Technical writers offer a vital service to all kinds of organizations. Whether they’re tasked with writing whitepapers or product manuals or that handy FAQ on a tech company’s website, they need to convey vital information in a concise and easy-to-understand way. Given that importance, how much do technical writers earn?
Let’s dig into that question, including whether technical writing is a profession in demand, and which skills you need to succeed (and earn a ton).
Are technical writers in demand?
According to Emsi Burning Glass, which collects and analyzes millions of job postings from across the country, organizations posted some 34,848 open technical writer jobs over the past 12 months. The average time to fill an open technical writer position was 39 days, indicating a strong level of demand.
Over the next 10 years, Emsi Burning Glass predicts, the job market for technical writers will grow 1.6 percent. That’s not nearly as spectacular a growth rate as other professions, but it also suggests technical writing isn’t a dwindling profession—organizations will always need someone who can explain highly complicated topics in a concise way.
What is a technical writer’s average salary?
The median salary for a technical writer is $66,978; those with more than nine years of experience can earn close to $90,000 per year. That’s somewhat lower than many technology-related jobs; the latest Dice Tech Salary Report placed the average technologist salary at $104,566, up 6.9 percent between 2020 and 2021. (It’s also a slight dip from the last time we researched a technical writer’s salary.)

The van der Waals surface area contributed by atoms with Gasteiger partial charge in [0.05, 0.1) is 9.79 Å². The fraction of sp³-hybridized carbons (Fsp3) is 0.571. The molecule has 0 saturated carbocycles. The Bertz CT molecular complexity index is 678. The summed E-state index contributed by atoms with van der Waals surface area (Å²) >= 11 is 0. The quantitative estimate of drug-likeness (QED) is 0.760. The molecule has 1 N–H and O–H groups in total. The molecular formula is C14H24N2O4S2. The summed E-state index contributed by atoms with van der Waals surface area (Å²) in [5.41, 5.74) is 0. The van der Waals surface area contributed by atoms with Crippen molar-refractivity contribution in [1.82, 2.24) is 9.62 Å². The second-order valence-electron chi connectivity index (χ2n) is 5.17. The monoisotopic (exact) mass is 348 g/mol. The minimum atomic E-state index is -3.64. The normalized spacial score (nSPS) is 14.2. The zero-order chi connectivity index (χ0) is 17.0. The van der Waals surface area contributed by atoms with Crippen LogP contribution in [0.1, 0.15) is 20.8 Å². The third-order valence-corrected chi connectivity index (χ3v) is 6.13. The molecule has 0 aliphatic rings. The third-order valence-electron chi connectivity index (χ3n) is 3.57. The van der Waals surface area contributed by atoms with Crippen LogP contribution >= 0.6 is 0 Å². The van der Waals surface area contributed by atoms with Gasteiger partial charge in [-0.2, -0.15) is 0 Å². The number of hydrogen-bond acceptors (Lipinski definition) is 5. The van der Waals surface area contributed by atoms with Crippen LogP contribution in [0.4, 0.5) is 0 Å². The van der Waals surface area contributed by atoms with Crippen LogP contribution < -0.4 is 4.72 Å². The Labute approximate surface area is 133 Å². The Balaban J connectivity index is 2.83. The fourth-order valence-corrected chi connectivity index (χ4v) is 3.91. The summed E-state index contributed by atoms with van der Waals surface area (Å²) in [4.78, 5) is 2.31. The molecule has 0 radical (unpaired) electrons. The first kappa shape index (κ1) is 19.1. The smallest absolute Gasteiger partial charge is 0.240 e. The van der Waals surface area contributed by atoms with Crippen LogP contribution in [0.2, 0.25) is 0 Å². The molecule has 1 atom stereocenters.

What are the most valuable skills for a technical writer?
Many job postings for technical writers ask for the following specialized skills:
- Technical writing/editing
- Project management
- Proposal writing
- Request for proposal (RFP)
- Adobe Acrobat
- Microsoft Sharepoint
In addition, there are a number of “soft skills” that also pop up frequently in postings, including:
- Writing (of course)
- Communication skills
Whether you’re a technical writer working full-time for a particular company or a freelancer, “soft skills” can help you convince stakeholders to buy into your vision (and clients to sign up for your services, in terms of freelancing). It’s an essential set of skills.
What is a technical writer’s starting salary?
The starting salary for a technical writer (as well as the maximum salary) hinge on a number of factors, including their first company and their education. Emsi Burning Glass provides a handy breakdown of how education can impact median salary for this profession over the long term:
It’s also worth paying attention to how experience can impact salary. As technical writers spend more years in the profession, their income can often climb considerably:
Is being a technical writer stressful?
It can be! Like any job, technical writing can involve crunchy deadlines, stakeholders who haven’t yet bought into your vision, and lots of details to mind. But for those who like writing about technical subjects, it can also offer a lot of awesome opportunities.